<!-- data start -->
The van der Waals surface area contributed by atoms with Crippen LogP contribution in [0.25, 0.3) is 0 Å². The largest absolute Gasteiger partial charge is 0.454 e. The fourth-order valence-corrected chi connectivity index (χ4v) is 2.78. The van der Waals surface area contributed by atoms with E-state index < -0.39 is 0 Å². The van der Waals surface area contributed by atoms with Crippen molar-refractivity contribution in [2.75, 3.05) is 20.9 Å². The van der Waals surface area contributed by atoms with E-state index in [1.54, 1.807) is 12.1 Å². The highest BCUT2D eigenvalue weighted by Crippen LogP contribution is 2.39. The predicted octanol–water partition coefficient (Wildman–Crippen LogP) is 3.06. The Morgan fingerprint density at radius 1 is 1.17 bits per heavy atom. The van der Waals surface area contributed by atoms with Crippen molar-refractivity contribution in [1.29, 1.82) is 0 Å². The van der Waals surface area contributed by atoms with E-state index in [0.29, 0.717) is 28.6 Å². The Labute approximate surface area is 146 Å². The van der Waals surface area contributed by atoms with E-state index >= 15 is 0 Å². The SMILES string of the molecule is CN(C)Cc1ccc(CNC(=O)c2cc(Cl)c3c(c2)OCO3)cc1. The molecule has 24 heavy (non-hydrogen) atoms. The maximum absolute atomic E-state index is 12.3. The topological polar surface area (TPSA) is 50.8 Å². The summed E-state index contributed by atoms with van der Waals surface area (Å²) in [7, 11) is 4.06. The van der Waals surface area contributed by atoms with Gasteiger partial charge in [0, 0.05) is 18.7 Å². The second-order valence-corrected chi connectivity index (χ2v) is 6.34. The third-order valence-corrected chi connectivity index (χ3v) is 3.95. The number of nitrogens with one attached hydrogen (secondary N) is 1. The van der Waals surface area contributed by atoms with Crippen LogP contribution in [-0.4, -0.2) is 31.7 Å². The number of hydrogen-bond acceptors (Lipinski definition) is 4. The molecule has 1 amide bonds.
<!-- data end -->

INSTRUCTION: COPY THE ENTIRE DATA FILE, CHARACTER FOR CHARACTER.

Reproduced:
The van der Waals surface area contributed by atoms with Crippen LogP contribution in [0.25, 0.3) is 0 Å². The largest absolute Gasteiger partial charge is 0.454 e. The fourth-order valence-corrected chi connectivity index (χ4v) is 2.78. The van der Waals surface area contributed by atoms with E-state index < -0.39 is 0 Å². The van der Waals surface area contributed by atoms with Crippen molar-refractivity contribution in [2.75, 3.05) is 20.9 Å². The van der Waals surface area contributed by atoms with E-state index in [1.54, 1.807) is 12.1 Å². The highest BCUT2D eigenvalue weighted by Crippen LogP contribution is 2.39. The predicted octanol–water partition coefficient (Wildman–Crippen LogP) is 3.06. The Morgan fingerprint density at radius 1 is 1.17 bits per heavy atom. The van der Waals surface area contributed by atoms with Crippen molar-refractivity contribution in [1.29, 1.82) is 0 Å². The van der Waals surface area contributed by atoms with E-state index in [0.29, 0.717) is 28.6 Å². The Labute approximate surface area is 146 Å². The van der Waals surface area contributed by atoms with E-state index >= 15 is 0 Å². The SMILES string of the molecule is CN(C)Cc1ccc(CNC(=O)c2cc(Cl)c3c(c2)OCO3)cc1. The molecule has 24 heavy (non-hydrogen) atoms. The maximum absolute atomic E-state index is 12.3. The topological polar surface area (TPSA) is 50.8 Å². The summed E-state index contributed by atoms with van der Waals surface area (Å²) in [7, 11) is 4.06. The van der Waals surface area contributed by atoms with Gasteiger partial charge in [0, 0.05) is 18.7 Å². The second-order valence-corrected chi connectivity index (χ2v) is 6.34. The third-order valence-corrected chi connectivity index (χ3v) is 3.95. The number of nitrogens with one attached hydrogen (secondary N) is 1. The van der Waals surface area contributed by atoms with Crippen LogP contribution in [-0.4, -0.2) is 31.7 Å². The number of hydrogen-bond acceptors (Lipinski definition) is 4. The molecule has 1 amide bonds.